Two Claremont Colleges students recognized for big ideas

Pitzer College senior Michelle Muturi (left) and Pomona College senior Elisa Velasco. Courier photos/Andrew Alonzo

by Andrew Alonzo |

Two Claremont Colleges seniors recently received perhaps the biggest prizes of their undergraduate careers: the 2023 Napier Initiative Award.

This year’s recipients are Pitzer College’s Michelle Muturi, a senior majoring in biochemistry, and Elisa Velasco, a Pomona College Chicana/o-Latina/o Studies major.

The annual awards — named after the late Davie and Joy Napier, longtime Pilgrim Place residents — are given by Pilgrim Place to two graduating 5C College seniors “who demonstrate outstanding leadership in fostering justice for all people, caring for our fragile earth home, and nurturing peace and reconciliation,” according to the initiative’s website. The awards come with $20,000 stipends.

Eleven applicants threw their hats into the ring for this year’s prize. The nine runners-up received $500 stipends.


Michelle Muturi

Muturi, 23, is from the Kenyan capitol of Nairobi, and said receiving a Napier Award was a big honor. Her project, “eco-bricks,” will help three schools in her hometown create furnishings from unrecyclable plastics.

She and volunteers will teach students over the summer how to fill two-liter, plastic bottles with sand and unrecyclable plastics that will then be used as bases and support beams for benches, plant biomes, walkways, and more. Once the biomes are up, students will also learn how to plant and tend a garden.

The project’s aim is to not only make the schools more inviting — and reminiscent of her childhood memories of playing outside — but give students a way to combat pollution in a creative way.

“It helps the environment because you’re recycling a lot of the bottles,” Muturi said. “It’s [also] teaching students environmental friendliness, which is something they’ve never had to learn from a young age.”

The idea has been on her mind since she was young. Muturi’s father, an environmentalist, geographer, and farmer, taught his daughter the importance of caring for the earth and picking up trash.

Muturi applied for the award knowing its potential, and it seems Napier voters saw it that way as well.

“Everyone’s project is fantastic, but it’s like I’m bringing up this idea of putting plastic bottles with sand together,” she said. “I don’t know how seriously they’ll take me, but they took me pretty seriously considering the fact we’re doing a beautification project.”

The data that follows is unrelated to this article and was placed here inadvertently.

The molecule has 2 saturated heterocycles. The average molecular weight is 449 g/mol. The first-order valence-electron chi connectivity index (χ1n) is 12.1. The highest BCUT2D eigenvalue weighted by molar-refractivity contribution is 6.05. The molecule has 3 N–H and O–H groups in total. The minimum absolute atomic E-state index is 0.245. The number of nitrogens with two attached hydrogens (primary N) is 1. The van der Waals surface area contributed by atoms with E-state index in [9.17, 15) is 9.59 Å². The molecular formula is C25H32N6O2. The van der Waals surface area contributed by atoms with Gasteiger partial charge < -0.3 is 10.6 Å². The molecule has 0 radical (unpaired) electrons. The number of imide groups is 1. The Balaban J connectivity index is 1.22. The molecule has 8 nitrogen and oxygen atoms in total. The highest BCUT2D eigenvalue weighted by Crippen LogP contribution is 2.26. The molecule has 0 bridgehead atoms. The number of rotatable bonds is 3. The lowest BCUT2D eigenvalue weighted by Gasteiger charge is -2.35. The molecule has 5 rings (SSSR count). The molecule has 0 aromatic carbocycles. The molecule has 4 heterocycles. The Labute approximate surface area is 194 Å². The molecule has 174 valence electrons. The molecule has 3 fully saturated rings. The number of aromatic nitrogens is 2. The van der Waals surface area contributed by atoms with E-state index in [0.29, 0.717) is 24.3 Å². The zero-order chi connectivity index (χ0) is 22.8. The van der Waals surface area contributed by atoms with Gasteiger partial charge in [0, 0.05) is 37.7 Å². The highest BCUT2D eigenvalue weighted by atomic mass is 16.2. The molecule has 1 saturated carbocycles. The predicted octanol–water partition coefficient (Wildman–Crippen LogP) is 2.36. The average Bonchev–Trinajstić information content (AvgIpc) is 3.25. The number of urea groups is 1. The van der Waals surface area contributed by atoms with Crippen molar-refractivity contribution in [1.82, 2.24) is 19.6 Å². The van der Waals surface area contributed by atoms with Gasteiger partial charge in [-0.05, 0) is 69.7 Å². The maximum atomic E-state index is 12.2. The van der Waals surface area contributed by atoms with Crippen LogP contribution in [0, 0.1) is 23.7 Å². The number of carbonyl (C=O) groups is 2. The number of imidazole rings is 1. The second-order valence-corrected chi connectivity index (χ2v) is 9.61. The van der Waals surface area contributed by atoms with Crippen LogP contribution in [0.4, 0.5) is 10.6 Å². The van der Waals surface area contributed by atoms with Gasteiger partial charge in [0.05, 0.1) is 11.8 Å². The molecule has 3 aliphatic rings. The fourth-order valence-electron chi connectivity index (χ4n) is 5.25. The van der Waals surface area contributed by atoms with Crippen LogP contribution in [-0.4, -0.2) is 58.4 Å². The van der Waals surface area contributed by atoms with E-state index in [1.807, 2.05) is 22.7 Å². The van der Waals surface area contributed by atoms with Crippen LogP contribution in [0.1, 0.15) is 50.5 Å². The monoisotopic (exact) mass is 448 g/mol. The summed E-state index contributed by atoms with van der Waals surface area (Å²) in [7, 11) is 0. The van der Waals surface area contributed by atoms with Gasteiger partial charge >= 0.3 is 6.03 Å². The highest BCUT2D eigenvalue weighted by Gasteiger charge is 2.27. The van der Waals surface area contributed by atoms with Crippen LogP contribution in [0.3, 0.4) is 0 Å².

Muturi will use the $20,000 prize to cover the cost of materials and plants. She believes with three schools involved the project’s social impact could widen as more people see it.

“Kenya is so beautiful, but a lot of it is covered in trash. That environmental mindfulness is lacking,” she said. “I’m hoping it makes a difference.”

A partnering agency in Kenya, the Rotary Club of Ongata Rongai East, will continue the project after it is launched, Muturi said.


Elisa Velasco

Elisa Velasco, 21, is from Norman, Oklahoma.

Velasco’s project, Sin Límites (Without Limits), is an educational summer program for incoming freshman and sophomore Latinx high schoolers in central Oklahoma. It is set to begin June 9.

The program will help students build cultural pride, knowledge, and values, engage with their community, and learn how to apply and succeed in college. Velasco’s students will also meet prominent Latinx figures with hopes of “showing these students that you can be Latino, you can come from immigrant parents, and be successful,” she said.

Velasco said winning a Napier Award is surreal. The initial idea grew out of college confidence.

One of her first college courses was “Chicanx/Latinx in Los Angeles.”

“That was the first time that I had ever been in an academic space with students that look like me, have similar experiences as me, and the curriculum, I could relate to,” she said.

“I’m from Oklahoma, so specifically students of color — Latino students — they do face racism in school and I’m doing my thesis project on that right now. There’s basically no representation of people from Latin America in the curriculum at all, so students don’t have an opportunity to learn about their history.”

She hopes to empower students in her hometown and recreate what she felt during that early class at Pomona College.

“For me, being in that first college class, afterwards I became so much more secure in my identity,” she said. “After that class, I really saw value in centering students.”

She’ll be partnering with Dream Action Oklahoma to put on the program, which is set to run Monday through Wednesday at various locations through August 13. Velasco will use her stipend to pay volunteers and guest speakers, and for books, food, and field trips. Four $1,000 scholarships have also been set aside for students.

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